Safety and OSHA News

Top 10 causes of the most disabling workplace injuries

The cost of the most serious workplace injuries is rising. Where should employers focus their safety resources to target the most disabling and expensive employee injuries? 

The Liberty Mutual Workplace Safety Index identifies the top 10 causes of serious, nonfatal workplace injuries by their direct costs to U.S. businesses each year.

According to the 2018 Index, serious, nonfatal workplace injuries amounted to $58.5 billion in direct U.S. workers’ compensation costs. Put another way: It costs U.S. business more than $1 billion a week.

Here are the top 10 causes, their cost per year and the percentage of total injury costs:

  1. Overexertion involving outside sources, $13.7 billion, 23.4%
  2. Falls on same level, $11.2 billion, 19.2%
  3. Falls to lower level, $5.9 billion, 10.0%
  4. Struck by object or equipment, $5.3 billion, 9.1%
  5. Other exertions or bodily reactions, $4.2 billion, 7.2%
  6. Roadway incidents involving motorized land vehicle, $3.2 billion, 5.5%
  7. Slip or trip without fall, $2.3 billion, 3.9%
  8. Caught in or compressed by equipment or objects, $2.1 billion, 3.6%
  9. Struck against object or equipment, $2.0 billion, 3.5%, and
  10. Repetitive motions involving microtasks, $1.5 billion, 2.6%.

Falls account for a growing proportion of the losses.

(click for larger image) (PRNewsfoto/Liberty Mutual Insurance)

The cost of the top 10 most injuries is $51.44 billion, comprising 87.9% of the total cost burden.

The top five injury causes alone account for 68.9$ of the total costs. Nos. 6 through 10 combined account for 19.1%.

While the number of the most serious injuries fell by 1.5%, their cost (medical and lost-wage payments) increased by 2.9% between 2017 and 2018.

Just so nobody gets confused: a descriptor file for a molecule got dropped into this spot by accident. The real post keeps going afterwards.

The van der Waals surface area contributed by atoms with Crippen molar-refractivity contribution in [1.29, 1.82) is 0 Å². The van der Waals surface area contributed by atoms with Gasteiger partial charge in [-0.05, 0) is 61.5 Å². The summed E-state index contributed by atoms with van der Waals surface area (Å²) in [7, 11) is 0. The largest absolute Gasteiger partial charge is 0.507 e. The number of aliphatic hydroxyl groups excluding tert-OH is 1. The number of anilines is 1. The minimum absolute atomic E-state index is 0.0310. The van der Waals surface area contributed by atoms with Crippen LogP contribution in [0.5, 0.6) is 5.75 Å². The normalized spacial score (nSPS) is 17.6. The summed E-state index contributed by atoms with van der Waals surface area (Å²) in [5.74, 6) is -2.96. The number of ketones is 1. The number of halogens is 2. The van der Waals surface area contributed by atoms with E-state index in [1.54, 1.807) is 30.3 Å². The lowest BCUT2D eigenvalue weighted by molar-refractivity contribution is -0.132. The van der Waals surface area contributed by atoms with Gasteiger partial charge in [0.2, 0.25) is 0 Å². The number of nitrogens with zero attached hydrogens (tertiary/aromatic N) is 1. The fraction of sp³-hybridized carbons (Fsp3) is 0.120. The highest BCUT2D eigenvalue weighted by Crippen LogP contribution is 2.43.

“To effectively improve safety, each employer needs to understand the root causes of the most serious workplace injuries they experience, and the ways to effectively mitigate these through training, equipment and work design,” said James Merendino, general manager, Risk Control, National Insurance, Liberty Mutual.

The annual Index is based on information from Liberty Mutual, the U.S. Bureau of Labor Statistics and the National Academy of Social Insurance. BLS injury data are analyzed to determine which events caused employees to miss six or more days of work, then those events are ranked by total workers’ compensation costs. The 2018 Index reflects 2015 data.

Print Friendly

Subscribe Today

Get the latest and greatest safety news and insights delivered to your inbox.

Comments

  1. Every article about osha or workers comp always refer to on the job injuries and or accidents. There are thousands of injured workers who are sick or battling life threatening illnesses and or diseases because of their exposure to chemicals, mold and many toxins on the job. Since most occupational diseases/illnesses take maybe years to show up many unaware workers are misdiagnosed, mistreated and not compensated. Many times employees tell the employers about their exposure many times the employers ignore and dismiss. Most doctors are not trained to recognize the connection between and disease or illness and a place of employment. Most Dr. don’t even know where the employee work or what is the work environment . Lawyers for WC is concern only about the cause, something that they know is next to impossible for untrained dr. to know so most workers comp cases for occupational diseases and or illnesses are denied and the employers has to file social security disability when the employers should be held responsible and be made to compensate the sick workers not the government, the employers are saving millions by shifting the disabled to the government. I can’t believe someone at OSHA, Depart ment of Labor or Workers Comp Bureau don’t see this. Is EVERY BODY LOOKING the OTHER WAY.

Speak Your Mind

*